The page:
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Sex-trafficking protection law signed at Miami safe house

More than 8,500 young people have walked through the doors of Kristi House, seeking a refuge.

Since 2007, the program at the child-advocacy center for young sex-abuse victims has expanded to serve those who have been exploited commercially.

On Tuesday, Gov. Rick Scott was at the Kristi House to sign the Florida Safe Harbor Act, legislation that protects the young victims of the sex-trafficking industry from prosecution and also provides an avenue for them to reenter society.

“No one wants this to happen but if it does happen, they’re treated with respect, as victims,” Scott said.

State Sen. Anitere Flores and Reps. Erik Fresen and Jeanette Nuñez, the main sponsors of the bill, also were at the ceremonial signing. They cited the law as an important step to protect the state’s youngest citizens, in an especially vulnerable location for trafficking.

Fresen visited the Kristi House shortly after being elected. The experience urged him to advocate for the House bill.

“You can get a peek through the window of the darkness that exists on the streets of Miami and our country here,” Fresen said.

While sex trafficking has prompted several awareness efforts internationally, the U.S. has just recently jumped onboard, with states creating measures to increase the penalties for adult predators who capitalize on the exploitation of children, and protecting the children themselves.

“It is no different if there’s a monetary exchange,” said Sandy Skelaney, the author of the Florida initiative and the program manager at the Kristi House. “It’s still abuse.”

Having worked in Thailand with an international child protection charity, Skelaney considers the issue just as crucial here.

Inside Kristi House, she created the GOLD program — Girls Owning Their Lives and Dreams — to help victims. But even after hundreds of success stories, Skelaney knew it wasn’t enough. She approached Trudy Novicki, the executive director of Kristi House, and the director worked with lobbyists and lawmakers in Tallahassee for three years to get the law in the books.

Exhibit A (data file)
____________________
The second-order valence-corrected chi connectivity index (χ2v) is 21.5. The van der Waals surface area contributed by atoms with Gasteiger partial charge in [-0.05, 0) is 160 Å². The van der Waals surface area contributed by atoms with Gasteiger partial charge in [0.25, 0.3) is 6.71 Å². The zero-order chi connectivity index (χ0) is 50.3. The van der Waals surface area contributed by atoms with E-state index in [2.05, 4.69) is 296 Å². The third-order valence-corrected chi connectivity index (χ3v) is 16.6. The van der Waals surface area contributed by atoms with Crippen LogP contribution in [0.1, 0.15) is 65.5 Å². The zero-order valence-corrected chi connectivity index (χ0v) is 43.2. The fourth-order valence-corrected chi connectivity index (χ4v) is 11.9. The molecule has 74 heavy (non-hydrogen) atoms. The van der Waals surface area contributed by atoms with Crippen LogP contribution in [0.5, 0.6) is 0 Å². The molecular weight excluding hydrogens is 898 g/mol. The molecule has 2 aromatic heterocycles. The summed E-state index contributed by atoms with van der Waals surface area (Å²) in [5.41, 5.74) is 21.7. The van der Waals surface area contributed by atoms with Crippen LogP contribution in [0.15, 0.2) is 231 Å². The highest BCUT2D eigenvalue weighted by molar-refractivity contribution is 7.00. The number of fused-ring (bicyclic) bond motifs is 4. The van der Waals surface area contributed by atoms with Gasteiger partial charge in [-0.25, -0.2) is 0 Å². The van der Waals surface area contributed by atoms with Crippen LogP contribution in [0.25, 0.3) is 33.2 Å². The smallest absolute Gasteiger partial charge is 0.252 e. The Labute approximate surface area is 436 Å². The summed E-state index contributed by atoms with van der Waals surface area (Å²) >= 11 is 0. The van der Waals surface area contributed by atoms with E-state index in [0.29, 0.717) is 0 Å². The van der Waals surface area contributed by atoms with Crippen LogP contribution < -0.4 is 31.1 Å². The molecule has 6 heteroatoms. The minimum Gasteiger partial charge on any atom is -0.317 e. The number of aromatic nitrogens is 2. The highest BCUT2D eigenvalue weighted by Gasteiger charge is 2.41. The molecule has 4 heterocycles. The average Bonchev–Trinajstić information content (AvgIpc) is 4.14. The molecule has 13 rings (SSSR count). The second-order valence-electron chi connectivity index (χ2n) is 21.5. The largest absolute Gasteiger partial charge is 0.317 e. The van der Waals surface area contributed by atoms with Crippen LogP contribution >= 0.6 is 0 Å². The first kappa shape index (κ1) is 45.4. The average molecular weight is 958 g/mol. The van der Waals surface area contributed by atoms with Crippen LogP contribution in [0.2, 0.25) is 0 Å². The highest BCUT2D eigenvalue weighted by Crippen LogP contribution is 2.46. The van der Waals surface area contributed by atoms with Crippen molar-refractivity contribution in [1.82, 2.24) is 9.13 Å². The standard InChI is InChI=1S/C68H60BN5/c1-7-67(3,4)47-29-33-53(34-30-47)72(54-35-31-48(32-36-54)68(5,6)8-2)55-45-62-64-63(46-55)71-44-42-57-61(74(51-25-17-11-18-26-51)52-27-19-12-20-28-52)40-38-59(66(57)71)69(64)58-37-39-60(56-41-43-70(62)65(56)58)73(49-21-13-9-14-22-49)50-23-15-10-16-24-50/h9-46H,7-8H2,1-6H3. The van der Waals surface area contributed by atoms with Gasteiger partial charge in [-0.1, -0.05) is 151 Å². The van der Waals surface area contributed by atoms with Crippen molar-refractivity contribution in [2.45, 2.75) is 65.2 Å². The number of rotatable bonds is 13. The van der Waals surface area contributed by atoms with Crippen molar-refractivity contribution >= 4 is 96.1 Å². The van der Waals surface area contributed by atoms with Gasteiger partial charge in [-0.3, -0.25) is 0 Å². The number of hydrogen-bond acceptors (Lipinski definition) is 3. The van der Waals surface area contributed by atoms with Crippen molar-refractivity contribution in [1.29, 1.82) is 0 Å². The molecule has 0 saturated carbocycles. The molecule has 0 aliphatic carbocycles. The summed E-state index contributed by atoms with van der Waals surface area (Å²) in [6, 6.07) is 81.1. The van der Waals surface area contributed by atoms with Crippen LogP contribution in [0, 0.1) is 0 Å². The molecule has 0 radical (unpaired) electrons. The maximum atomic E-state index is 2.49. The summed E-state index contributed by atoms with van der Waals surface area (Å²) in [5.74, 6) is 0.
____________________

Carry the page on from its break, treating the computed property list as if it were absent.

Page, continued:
“At the end of the day, we want them to reach a safe house, not push them deeper into a system that treats them like criminals,” she said, just minutes before the governor signed HB99 and HB7049, the Senate and House bills that were the culmination of three years of grass-roots efforts and political discussion in the state Capitol building.

Attorney General Pam Bondi, who accompanied Scott, said she watched legislators jump political hurdles to get the law on the governor’s desk. The law, which gives discretion to officers to drop off young victims at a safe house instead of jail, does not protect adults who pull children into the sex-trafficking business.

By helping victims, state investigators have a better chance at prosecuting the leaders of child prostitution rings, Bondi said. State attorneys are already working on several cases.

“We are sending a united message that we will not tolerate this,” Bondi said.

The Florida Safe Harbor Act passage was also backed by U.S. Sen. Marco Rubio and locally by Miami-Dade County commissioners José “Pepe” Diaz, Esteban Bovo and Audrey Edmonson.

The law is a ceremonial milestone for those who have been at the forefront of this issue for years, like Debi Harris, the president of Women’s Fund of Miami-Dade. In 2007, the organization donated $10,000 to keep the project at Kristi House running. The project for commercially sexually exploited children in Miami-Dade brought together social services, law enforcement and related agencies for the cause of rehabilitating children.

The Kristi House is actively seeking a site for an emergency shelter and drop-in center for girls. Now that the bill is in the books, Skelaney hopes it will raise awareness for this local operation.

“Nobody should have to go through that trauma alone.”

A previous version of this article mischaracterized the population at Kristi House.

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